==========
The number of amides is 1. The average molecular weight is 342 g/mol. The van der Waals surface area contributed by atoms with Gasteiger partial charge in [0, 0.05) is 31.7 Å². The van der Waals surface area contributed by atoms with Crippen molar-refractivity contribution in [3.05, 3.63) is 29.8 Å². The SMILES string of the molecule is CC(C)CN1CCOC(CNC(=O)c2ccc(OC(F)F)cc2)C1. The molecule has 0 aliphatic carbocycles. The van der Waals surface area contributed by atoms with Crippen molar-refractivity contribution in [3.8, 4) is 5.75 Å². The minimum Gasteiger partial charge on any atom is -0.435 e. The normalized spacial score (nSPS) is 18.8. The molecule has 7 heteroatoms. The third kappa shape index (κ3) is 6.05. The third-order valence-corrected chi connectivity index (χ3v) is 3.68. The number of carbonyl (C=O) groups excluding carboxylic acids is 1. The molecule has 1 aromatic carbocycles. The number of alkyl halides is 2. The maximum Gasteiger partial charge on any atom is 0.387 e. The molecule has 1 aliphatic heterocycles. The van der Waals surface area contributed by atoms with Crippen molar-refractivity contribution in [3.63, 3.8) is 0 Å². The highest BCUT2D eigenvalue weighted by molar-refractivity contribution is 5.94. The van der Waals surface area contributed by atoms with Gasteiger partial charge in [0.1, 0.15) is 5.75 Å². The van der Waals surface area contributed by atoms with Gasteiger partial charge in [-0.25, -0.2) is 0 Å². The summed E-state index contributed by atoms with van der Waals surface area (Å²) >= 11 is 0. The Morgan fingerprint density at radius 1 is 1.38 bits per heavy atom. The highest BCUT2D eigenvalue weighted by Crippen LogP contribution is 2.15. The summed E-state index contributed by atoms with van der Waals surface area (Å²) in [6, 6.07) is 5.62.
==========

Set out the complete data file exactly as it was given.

The number of amides is 1. The average molecular weight is 342 g/mol. The van der Waals surface area contributed by atoms with Gasteiger partial charge in [0, 0.05) is 31.7 Å². The van der Waals surface area contributed by atoms with Crippen molar-refractivity contribution in [3.05, 3.63) is 29.8 Å². The SMILES string of the molecule is CC(C)CN1CCOC(CNC(=O)c2ccc(OC(F)F)cc2)C1. The molecule has 0 aliphatic carbocycles. The van der Waals surface area contributed by atoms with Crippen molar-refractivity contribution in [3.8, 4) is 5.75 Å². The minimum Gasteiger partial charge on any atom is -0.435 e. The normalized spacial score (nSPS) is 18.8. The molecule has 7 heteroatoms. The third kappa shape index (κ3) is 6.05. The third-order valence-corrected chi connectivity index (χ3v) is 3.68. The number of carbonyl (C=O) groups excluding carboxylic acids is 1. The molecule has 1 aromatic carbocycles. The number of alkyl halides is 2. The maximum Gasteiger partial charge on any atom is 0.387 e. The molecule has 1 aliphatic heterocycles. The van der Waals surface area contributed by atoms with Crippen molar-refractivity contribution in [3.63, 3.8) is 0 Å². The highest BCUT2D eigenvalue weighted by molar-refractivity contribution is 5.94. The van der Waals surface area contributed by atoms with Gasteiger partial charge in [0.1, 0.15) is 5.75 Å². The van der Waals surface area contributed by atoms with Gasteiger partial charge in [-0.25, -0.2) is 0 Å². The summed E-state index contributed by atoms with van der Waals surface area (Å²) >= 11 is 0. The Morgan fingerprint density at radius 1 is 1.38 bits per heavy atom. The highest BCUT2D eigenvalue weighted by Crippen LogP contribution is 2.15. The summed E-state index contributed by atoms with van der Waals surface area (Å²) in [6, 6.07) is 5.62.